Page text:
It seems like the bulk of British dramas that make their way across the pond are of the crowd-pleasing variety: “The Full Monty,” “Billy Elliott,” “Kinky Boots,” et al. As someone closer to the scene, what do you think about the state of British cinema today?

Well, it’s not as big as America. In order for a British film to travel, especially to the States, you have to be a little easy to get. Anything too challenging might be difficult. And I don’t mean that American audiences are stupid, but our sort of independent and low class life is much different than the States. So any independent film that focuses on that — I don’t know, it’s not something that’s already at the attention of an American audience. Does that make sense?

I suppose, but I’m not even talking about what gets widely distributed by the mini-majors. I feel like I don’t see the British represented very often at film festivals and on the arthouse circuit.

For an independent film, it’s still really difficult. In America, it’s not looked at with a stigma. The independent side of making films is much more open, and people, especially nowadays, are more interested in seeing it. It has a much bigger following. Over here, so few British independent films ever see the light of day. Without a big distributor’s push, it’s hard to get into festivals around the world. I would also say a fair selection of British independent films aren’t very good. In America, there could be ten times as many independent films being made, so you have ten times more films coming out. Whereas in England, it’s probably the same kind of ratio of what makes it to what doesn’t, only we don’t have as big of an industry.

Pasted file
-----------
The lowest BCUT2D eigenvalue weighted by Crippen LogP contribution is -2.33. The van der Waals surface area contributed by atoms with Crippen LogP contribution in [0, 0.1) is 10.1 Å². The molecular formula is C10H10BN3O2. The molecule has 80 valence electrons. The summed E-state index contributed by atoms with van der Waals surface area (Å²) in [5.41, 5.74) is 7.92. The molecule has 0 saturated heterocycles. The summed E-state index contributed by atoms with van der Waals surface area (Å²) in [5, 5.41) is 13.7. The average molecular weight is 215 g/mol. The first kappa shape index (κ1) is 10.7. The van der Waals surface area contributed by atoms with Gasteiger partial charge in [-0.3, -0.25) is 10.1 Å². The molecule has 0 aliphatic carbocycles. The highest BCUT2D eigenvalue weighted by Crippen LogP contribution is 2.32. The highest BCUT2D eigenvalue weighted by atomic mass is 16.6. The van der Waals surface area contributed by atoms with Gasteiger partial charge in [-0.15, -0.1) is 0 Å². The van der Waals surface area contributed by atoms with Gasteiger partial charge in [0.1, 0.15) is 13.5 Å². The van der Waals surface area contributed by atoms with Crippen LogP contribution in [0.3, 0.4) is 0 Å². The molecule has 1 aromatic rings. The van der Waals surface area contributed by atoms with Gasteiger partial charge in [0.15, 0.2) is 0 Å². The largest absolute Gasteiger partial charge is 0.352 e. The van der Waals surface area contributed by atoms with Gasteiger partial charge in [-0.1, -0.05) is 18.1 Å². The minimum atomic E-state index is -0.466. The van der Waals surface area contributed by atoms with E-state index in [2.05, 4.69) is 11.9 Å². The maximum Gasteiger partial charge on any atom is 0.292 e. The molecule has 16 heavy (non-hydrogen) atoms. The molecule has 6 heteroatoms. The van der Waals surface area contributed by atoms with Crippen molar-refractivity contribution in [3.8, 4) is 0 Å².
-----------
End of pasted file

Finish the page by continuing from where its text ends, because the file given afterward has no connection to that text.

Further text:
I’ll buy the smaller industry argument, but you mentioned a “stigma” and that some British indies may just be lackluster. You think both of those come directly from a lack of industry resources?

There are definitely less facilities to call on. In L.A. especially, you know, it’s a way of life rather than an industry, from [what I’ve witnessed] there. In England, I think most people would have to be proved wrong that British independent film is any good. For films of all genres, there will always be a preconception, but especially in Britain. We don’t call them independent films so much over here, but low-budget films. The stigma is that it’s going to be [amateurish]. Maybe that’s changing because of “Once” and maybe “London to Brighton” as well. Sometimes they classify films like “The Queen” and “The Last King of Scotland” as independent films, and those are like $15 million.

With underage prostitutes comes a much harsher word: pedophilia. Were you ever worried that a drama with the “p-word” might be difficult to sell to both distributors and audiences?